Are you a member of the Dittrick Museum? If you aren’t yet, the time is now! We will be hosting a series called “Explorations,” offering Friends of the Dittrick, as well as members and trustees of the Cleveland Medical Library Association a behind-the-scenes glimpse of the museum. On July 29th at 5:30pm, Brandy Schillace will present on the history of forensic medicine as epitomized by the career of John G. Spenzer, “Cleveland’s Sherlock.” Photo credit: @franklanza. Go to our website to find out more! #forensics #Cleveland #museum #eventsincle #universitycircle @universitycircle #cwru @cwru
American Museum of Natural History
The opening of the Akeley Hall of African Mammals in 1936 marked the birth of the golden age of the diorama. Named for Carl Akeley, the naturalist, explorer, and Museum taxidermist, the hall showcases large mammals of Africa. At the center is a freestanding group of eight elephants, poised as if to charge, surrounded by 28 vivid habitat dioramas. These provide a glimpse of the diverse topography of Africa and its wildlife, from the Serengeti Plain to the waters of the Upper Nile to the volcanic mountains of what was once the Belgian Congo. #MuseumMonday AMNH/K. Regan
Istanbul Toy Museum
Curator Tine Schmidt Haislund in front of one of her favorite paintings. Anna Ancher: 'Sunlight in the blue room'. 1891. She loves the painting for the bright blue color, the sunlight through the window and the arabesque shadow of the flowers on the wall. It is as if the shadow plays a leading role in the picture despite the little girl sitting in the foreground. #annaancher #skagensmuseum
Sometimes it’s not just the museums themselves that are good to follow. Museums are full of talented and lovely people who enjoy sharing their work with the world. Here are a couple of individuals I recommend following for some great behind the scenes glimpses as well as one account focusing on a curious thematic collection.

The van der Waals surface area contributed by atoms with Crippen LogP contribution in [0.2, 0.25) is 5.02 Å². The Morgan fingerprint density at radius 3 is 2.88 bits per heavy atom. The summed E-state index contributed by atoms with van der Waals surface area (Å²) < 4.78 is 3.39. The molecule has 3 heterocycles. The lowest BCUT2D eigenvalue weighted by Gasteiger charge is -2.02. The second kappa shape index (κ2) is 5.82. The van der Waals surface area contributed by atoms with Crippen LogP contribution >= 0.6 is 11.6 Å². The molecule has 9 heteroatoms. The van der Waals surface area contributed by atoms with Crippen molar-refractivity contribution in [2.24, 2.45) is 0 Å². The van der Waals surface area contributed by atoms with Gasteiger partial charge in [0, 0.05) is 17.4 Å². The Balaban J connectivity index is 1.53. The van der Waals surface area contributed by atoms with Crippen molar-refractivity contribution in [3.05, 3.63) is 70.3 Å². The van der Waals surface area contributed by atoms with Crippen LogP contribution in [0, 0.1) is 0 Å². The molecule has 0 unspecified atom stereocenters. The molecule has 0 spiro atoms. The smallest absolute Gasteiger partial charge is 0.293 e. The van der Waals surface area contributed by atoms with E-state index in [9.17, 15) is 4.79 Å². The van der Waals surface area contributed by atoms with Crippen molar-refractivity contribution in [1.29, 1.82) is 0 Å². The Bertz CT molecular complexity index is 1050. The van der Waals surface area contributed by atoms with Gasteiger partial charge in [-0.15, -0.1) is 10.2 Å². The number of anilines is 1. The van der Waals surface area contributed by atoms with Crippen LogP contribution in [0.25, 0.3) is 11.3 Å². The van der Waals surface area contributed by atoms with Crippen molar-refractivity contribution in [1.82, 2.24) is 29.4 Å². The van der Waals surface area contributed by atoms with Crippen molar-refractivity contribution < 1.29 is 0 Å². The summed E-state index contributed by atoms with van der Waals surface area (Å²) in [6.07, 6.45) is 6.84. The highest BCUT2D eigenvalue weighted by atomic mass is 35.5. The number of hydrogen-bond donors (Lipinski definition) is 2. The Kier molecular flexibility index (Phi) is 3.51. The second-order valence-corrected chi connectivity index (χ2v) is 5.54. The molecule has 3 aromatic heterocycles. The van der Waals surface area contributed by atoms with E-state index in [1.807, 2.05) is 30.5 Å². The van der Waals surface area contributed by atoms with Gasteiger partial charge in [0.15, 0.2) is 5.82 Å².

Female northern flicker (Colaptes auratus) before it was prepared by yours truly. Not only do these woodpeckers have a hyoid that wraps around the back of their head and attach to the top of the skull, but their tongue also loops over their cranium with connections around the nostrils. If you're going to go through the trouble of boring holes in things, you'd better have a tongue long enough to fish out the goods.
Mark B. Schlemmer
Regram from @photojennic's #museummannequins wrap up at bit.ly/1jDpLh7 : "The 'award’ for #creepiest mannequin I have so far encountered has to go to this mannequin at the National Postal #Museum in Washington DC, USA." The only consolation is that this #mannequin looks like it's running away from you – rather than the other way around. More afraid of you than you are of it? #DontMakeEyeContact
Wasn't there a movie recently about a #zombie Lincoln? Or Lincoln chasing zombies? Or zombies pretending to be a family of Lincoln mannequins while they await the apocalypse? #MaybeThatWasVampires These #museummannequin beauties are in the @lincolnmuseum in Springfield, #Illinois. Did you spot the sinister interloper in the background? It's a #mannequin John Wilkes Booth! #AbrahamLincoln #history #library #libraries #museums #museummannequins
Finally, I’m including Wellcome Collection in this post. I’m not including it in my list of must-follow museums but I can’t resist the urge to mention it here in an aspirational sense. A lot of the museums above do amazing work with Instagram and we’re always trying to improve and push ourselves too. We’ve integrated Instagram into our latest exhibition, organised an Instagramers meet up and use the submitted photos in some of our blog posts. Hopefully we’ll be able to continue being creative with this most wonderful of social media channels.